Efforts to reduce smog and acid rain have electric utilities installing new equipment to clean up a group of pollutants known as nitrogen oxides–usually shortened to NOx and pronounced to rhyme with “socks.”
NOx refers to two separate chemicals, nitric oxide and nitrogen dioxide. Burning fossil fuels at very high temperatures (in car and truck engines and at coal-fired power plants, for example) releases NOx gases into the atmosphere.
While the earth’s atmosphere normally contains some nitrogen oxides (they occur naturally from decaying vegetation), too much NOx contributes to pollution–ground-level ozone and its companion smog, as well as acid rain.
During the hottest months of the year, NOx gases can combine with sunlight and other organic compounds to form ground-level ozone and smog–problems plaguing several cities and surrounding areas in North America. Particles in NOx gases can also combine in clouds with water droplets that fall to earth as acid rain, which several studies show seems to be harming plant and animal life in the northeastern United States.
Since many Kentucky power plants traditionally burn coal at extremely high temperatures, the first step to try to lower the emissions was to lower the temperature at which coal was burned. Bob Hughes, environmental affairs manager for East Kentucky Power Cooperative based in Winchester, explains, “During the early to mid-1990s, we changed over to ‘low-NOx burners.’ But you can only go so far with boiler technology.”
So utilities turned to cutting-edge equipment known as SCRs–short for selective catalytic reduction devices.
These huge box-like structures (up to 10 stories tall in some cases) add another step to the process of generating electricity. As flue gases emerge from the burning coal, they pass into the SCR. The SCR contains layers of a ceramic material with little holes one-eighth to one-quarter inch in diameter.
As the flue gases enter the SCR’s enormous chamber, ammonia separates water vapor and nitrogen from the flue gases. Since water vapor and nitrogen by themselves occur naturally in the atmosphere, they can be safely returned to the air.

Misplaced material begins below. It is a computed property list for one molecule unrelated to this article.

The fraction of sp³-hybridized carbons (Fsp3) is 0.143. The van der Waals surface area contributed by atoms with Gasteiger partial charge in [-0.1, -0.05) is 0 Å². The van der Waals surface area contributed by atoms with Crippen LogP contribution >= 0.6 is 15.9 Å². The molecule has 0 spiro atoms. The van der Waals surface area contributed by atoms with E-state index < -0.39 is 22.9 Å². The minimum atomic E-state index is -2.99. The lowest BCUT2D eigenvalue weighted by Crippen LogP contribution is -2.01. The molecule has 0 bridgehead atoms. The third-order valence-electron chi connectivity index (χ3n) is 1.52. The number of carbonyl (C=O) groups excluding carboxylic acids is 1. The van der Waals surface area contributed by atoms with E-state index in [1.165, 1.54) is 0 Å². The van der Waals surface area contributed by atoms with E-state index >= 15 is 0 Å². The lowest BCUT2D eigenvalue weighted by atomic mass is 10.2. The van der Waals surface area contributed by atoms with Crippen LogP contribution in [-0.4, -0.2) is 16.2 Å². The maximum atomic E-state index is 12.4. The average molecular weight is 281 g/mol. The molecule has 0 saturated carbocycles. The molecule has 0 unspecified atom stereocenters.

Simple enough on paper. But the Tennessee Valley Authority found out it’s much more complicated in action.
“During the summer of 2000, we began operating our first SCR on Unit Two at our Paradise facility,” says Barbara Martocci, a spokesperson for TVA, which supplies electricity for five electric co-ops in western Kentucky. “We had some problems with the vaporizer in the ammonia system. As we went through the season we learned various things about the system, re-engineered part of the equipment, and found how to better manage the SCR.”
On May 1 East Kentucky Power began operating its first SCR at Spurlock Station near Maysville. “It still needs a lot of fine-tuning,” says Bob Hughes.
Before East Kentucky’s SCR began operating, NOx emissions measured about 0.25 pounds per each million Btu. With the SCR, NOx emissions will range from only 0.0225 to 0.005 pounds per each million Btu, a substantial reduction.
In western Kentucky, Big Rivers Electric Corporation, the third generator of electricity in Kentucky’s co-op system, recently began construction of its first SCR. This retrofitting of such a large pollution-control device at the Wilson unit, a 450-megawatt plant, will cost more than $50 million. Mike Thompson, technical advisor for power generation at Big Rivers, says, “Compared to sulfur dioxide, NOx is more expensive per ton removed than sulfur dioxide.” At East Kentucky Power, accountants figure the utility will spend nearly $200 million building three SCRs.
Aside from the money issues, an even bigger question looms: although SCRs can reduce NOx emissions, will that actually result in a noticeably cleaner environment?
While it’s relatively easy to measure the output of gases from a power plant, measuring ozone action days and the severity of acid rain in widely dispersed areas–and the relationship with NOx from power plants–will continue to keep scientists busy for decades.
Will SCRs reduce smog and acid rain? The answer will be very important for Kentucky’s electric co-op members–and for people living hundreds of miles away.
To find out more about nitrogen oxides and acid rain, visit these pages on the TVA Web site at www.tva.gov/environment/air/nox.
htm or www.tva.gov/environment/air/ozone.htm.
Next month: The debate over global warming and how it affects you